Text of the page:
put the README back

Original commit message from CVS:
put the README back
parent 7bbaaa9a
GStreamer: Release notes for GStreamer 0.9.3 "Unregistered"
This is GStreamer, a framework for streaming media.
The GStreamer team is petrified to announce a new release
in the 0.9.x development series of the
core of the GStreamer streaming media framework.
This package is in the 0.9.x series. This means that this is a
development series leading up to a stable 0.10.x series.
You have been warned.
GStreamer 0.9 development series - Hung by a Thread
The 0.9.x series is a development series and not recommended for end users.
It is not API or ABI compatible with the stable 0.8.x series.
It is, however, parallel installable with the 0.8.x series.
The main focus of the 0.9 series is to make GStreamer threadsafe.
The core around which all other modules revolve. Base functionality and
libraries, some essential elements, documentation, and testing.
This module, gstreamer, only contains core functionality.
For actual media playback, you will need other modules.
A well-groomed and well-maintained collection of GStreamer plug-ins and
elements, spanning the range of possible types of elements one would want
to write for GStreamer.
contains a basic set of well-supported plug-ins
contains a set of well-supported plug-ins under our preferred license
contains a set of well-supported plug-ins, but might pose problems for
contains a set of less supported plug-ins that haven't passed the
rigorous quality testing we expect
And introducing, for the first time ever, on the development screen ...
--- "Such ingratitude. After all the times I've saved your life."
Features of this release
* Parallel installability with 0.8.x series
* Threadsafe design and API
* gst-register has been removed
* Extensive documentation updates
* BaseTransform reworked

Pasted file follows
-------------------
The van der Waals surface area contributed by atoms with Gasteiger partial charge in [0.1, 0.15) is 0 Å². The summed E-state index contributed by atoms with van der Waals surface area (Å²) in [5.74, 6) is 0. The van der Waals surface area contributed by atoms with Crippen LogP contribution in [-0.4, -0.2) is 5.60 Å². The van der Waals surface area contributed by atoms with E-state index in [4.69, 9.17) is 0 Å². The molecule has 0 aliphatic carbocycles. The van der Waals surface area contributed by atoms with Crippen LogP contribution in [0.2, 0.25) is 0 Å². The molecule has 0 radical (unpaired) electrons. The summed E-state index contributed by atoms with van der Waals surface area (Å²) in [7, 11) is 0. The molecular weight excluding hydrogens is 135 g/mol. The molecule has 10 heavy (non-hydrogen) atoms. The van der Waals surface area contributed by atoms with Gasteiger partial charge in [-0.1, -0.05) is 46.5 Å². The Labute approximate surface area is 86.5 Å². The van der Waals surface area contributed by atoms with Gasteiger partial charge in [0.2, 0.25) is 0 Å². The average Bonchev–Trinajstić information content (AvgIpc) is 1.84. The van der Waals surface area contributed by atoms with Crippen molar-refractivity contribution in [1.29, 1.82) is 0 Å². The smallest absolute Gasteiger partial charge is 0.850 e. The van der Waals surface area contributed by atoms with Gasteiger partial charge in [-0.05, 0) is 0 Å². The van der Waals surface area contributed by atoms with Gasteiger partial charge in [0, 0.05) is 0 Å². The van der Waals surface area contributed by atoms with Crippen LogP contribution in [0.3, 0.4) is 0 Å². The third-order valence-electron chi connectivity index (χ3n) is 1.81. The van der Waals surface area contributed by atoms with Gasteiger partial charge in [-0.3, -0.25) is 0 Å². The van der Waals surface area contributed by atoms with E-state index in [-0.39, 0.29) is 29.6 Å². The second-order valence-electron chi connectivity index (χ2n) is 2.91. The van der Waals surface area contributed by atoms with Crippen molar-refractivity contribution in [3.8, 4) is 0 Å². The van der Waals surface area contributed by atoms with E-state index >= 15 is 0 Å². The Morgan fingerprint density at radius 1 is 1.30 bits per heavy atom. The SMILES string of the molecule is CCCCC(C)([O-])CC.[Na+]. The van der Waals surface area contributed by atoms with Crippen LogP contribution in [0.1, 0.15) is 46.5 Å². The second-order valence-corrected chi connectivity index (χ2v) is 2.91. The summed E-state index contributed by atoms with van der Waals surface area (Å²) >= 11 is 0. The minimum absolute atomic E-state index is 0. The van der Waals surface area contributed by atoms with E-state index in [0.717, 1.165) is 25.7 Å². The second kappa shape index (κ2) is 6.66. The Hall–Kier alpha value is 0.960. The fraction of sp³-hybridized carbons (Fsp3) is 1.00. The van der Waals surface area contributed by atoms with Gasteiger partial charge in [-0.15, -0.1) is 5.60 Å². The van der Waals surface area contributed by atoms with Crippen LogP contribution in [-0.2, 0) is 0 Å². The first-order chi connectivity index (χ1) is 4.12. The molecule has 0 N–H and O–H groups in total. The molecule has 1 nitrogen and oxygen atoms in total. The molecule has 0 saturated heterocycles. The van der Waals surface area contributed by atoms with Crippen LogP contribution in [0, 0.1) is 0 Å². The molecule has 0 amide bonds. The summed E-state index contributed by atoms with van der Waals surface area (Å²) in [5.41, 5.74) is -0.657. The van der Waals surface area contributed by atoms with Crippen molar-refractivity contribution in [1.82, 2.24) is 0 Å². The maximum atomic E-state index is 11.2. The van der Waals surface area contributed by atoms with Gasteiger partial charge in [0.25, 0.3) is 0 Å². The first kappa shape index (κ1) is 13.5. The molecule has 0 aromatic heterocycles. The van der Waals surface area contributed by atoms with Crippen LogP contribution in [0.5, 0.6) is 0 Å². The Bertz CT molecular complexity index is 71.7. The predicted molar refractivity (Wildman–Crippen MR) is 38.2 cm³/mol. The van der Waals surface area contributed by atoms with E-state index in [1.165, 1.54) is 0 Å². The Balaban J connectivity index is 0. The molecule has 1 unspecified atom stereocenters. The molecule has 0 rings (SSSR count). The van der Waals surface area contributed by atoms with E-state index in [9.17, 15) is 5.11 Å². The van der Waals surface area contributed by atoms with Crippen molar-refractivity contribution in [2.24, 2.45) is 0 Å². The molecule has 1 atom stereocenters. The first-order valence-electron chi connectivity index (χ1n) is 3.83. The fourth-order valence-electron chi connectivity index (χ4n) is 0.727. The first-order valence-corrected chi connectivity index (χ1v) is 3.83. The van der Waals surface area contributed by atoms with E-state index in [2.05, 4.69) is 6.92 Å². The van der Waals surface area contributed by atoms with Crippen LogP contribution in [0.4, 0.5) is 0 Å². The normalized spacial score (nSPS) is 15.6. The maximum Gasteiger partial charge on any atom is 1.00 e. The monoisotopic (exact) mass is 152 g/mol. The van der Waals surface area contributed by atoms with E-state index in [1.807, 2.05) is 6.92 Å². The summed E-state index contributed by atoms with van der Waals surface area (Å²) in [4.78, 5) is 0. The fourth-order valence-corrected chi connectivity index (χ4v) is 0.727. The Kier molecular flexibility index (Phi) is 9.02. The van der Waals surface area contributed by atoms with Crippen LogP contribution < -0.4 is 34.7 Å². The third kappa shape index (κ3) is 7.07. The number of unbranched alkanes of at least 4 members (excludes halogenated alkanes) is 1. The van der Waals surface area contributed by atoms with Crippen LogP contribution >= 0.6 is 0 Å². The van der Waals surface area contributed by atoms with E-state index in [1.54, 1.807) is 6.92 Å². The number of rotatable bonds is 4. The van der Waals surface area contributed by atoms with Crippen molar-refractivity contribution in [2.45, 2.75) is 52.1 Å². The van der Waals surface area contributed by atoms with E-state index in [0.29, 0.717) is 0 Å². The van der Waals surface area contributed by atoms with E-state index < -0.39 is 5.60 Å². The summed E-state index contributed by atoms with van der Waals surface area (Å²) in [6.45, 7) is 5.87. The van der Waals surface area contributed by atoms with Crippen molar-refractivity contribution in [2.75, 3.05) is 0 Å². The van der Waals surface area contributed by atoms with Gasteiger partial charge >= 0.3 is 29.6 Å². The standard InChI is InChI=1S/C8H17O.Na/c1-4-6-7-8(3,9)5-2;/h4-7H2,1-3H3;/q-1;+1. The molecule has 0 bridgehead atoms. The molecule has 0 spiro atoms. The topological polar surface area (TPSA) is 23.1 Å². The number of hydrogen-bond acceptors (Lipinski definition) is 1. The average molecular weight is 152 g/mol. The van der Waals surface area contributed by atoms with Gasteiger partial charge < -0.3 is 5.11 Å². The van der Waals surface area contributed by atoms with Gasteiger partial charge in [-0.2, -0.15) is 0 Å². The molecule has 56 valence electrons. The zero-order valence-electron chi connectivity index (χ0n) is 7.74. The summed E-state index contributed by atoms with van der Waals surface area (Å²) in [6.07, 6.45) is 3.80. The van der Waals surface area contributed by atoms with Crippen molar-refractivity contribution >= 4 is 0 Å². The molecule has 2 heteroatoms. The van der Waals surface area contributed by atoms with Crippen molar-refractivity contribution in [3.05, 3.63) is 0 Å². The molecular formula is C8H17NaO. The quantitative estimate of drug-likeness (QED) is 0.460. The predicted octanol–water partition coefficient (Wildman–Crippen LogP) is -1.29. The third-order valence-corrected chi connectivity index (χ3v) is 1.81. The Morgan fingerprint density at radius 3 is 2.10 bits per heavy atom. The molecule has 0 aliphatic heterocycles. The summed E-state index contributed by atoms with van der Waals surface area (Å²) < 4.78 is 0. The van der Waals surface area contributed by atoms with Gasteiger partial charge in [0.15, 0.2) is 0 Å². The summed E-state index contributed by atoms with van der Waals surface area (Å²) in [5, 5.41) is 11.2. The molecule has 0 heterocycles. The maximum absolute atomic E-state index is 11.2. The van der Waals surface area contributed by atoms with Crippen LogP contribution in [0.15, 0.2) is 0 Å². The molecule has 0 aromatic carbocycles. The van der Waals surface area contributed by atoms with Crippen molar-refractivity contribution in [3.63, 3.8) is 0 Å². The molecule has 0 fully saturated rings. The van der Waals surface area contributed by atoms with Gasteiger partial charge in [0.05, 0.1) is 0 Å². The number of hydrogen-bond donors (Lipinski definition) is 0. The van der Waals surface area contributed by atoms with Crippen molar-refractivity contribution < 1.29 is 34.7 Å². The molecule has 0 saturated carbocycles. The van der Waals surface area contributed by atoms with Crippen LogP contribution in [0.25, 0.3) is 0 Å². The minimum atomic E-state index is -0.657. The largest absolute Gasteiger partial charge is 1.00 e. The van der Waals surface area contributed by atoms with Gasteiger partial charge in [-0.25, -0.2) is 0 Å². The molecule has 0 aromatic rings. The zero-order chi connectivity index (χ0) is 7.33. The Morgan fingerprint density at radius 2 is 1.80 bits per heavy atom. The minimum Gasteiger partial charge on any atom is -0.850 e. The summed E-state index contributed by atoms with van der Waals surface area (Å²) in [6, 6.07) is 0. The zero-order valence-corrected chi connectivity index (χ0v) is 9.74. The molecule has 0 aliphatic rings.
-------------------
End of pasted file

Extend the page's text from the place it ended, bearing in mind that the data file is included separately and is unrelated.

* Bus reworked; signal API added
A collection of plug-ins you'd want to have right next to you on the
battlefield. Shooting sharp and making no mistakes, these plug-ins have it
all: good looks, good code, and good licensing. Documented and dressed up
in tests. If you're looking for a role model to base your own plug-in on,
here it is.
Bugs fixed in this release
* 102980 : support incremental gst-register/compprep updates
* 313897 : [0.9] registry rewrite
* 314710 : gst_buffer_create_sub doesn't copy the GST_BUFFER_FLAGS
* 315895 : gst_pad_query_convert src_val check
* 316155 : MinGW compilation: glib-mkenums root path subtitution pro...
* 316157 : MinGW compilation: Plugin exports
If you find a plot hole or a badly lip-synced line of code in them,
let us know - it is a matter of honour for us to ensure Blondie doesn't look
like he's been walking 100 miles through the desert without water.
You can find source releases of gstreamer in the download directory:
--- "When you have to shoot, shoot. Don't talk."
GStreamer Homepage
There are times when the world needs a color between black and white.
Quality code to match the good's, but two-timing, backstabbing and ready to
sell your freedom down the river. These plug-ins might have a patent noose
around their neck, or a lock-up license, or any other problem that makes you
think twice about shipping them.
More details can be found on the project's website:
We don't call them ugly because we like them less. Does a mother love her
son less because he's not as pretty as the other ones ? No - she commends
him on his great personality. These plug-ins are the life of the party.
And we'll still step in and set them straight if you report any unacceptable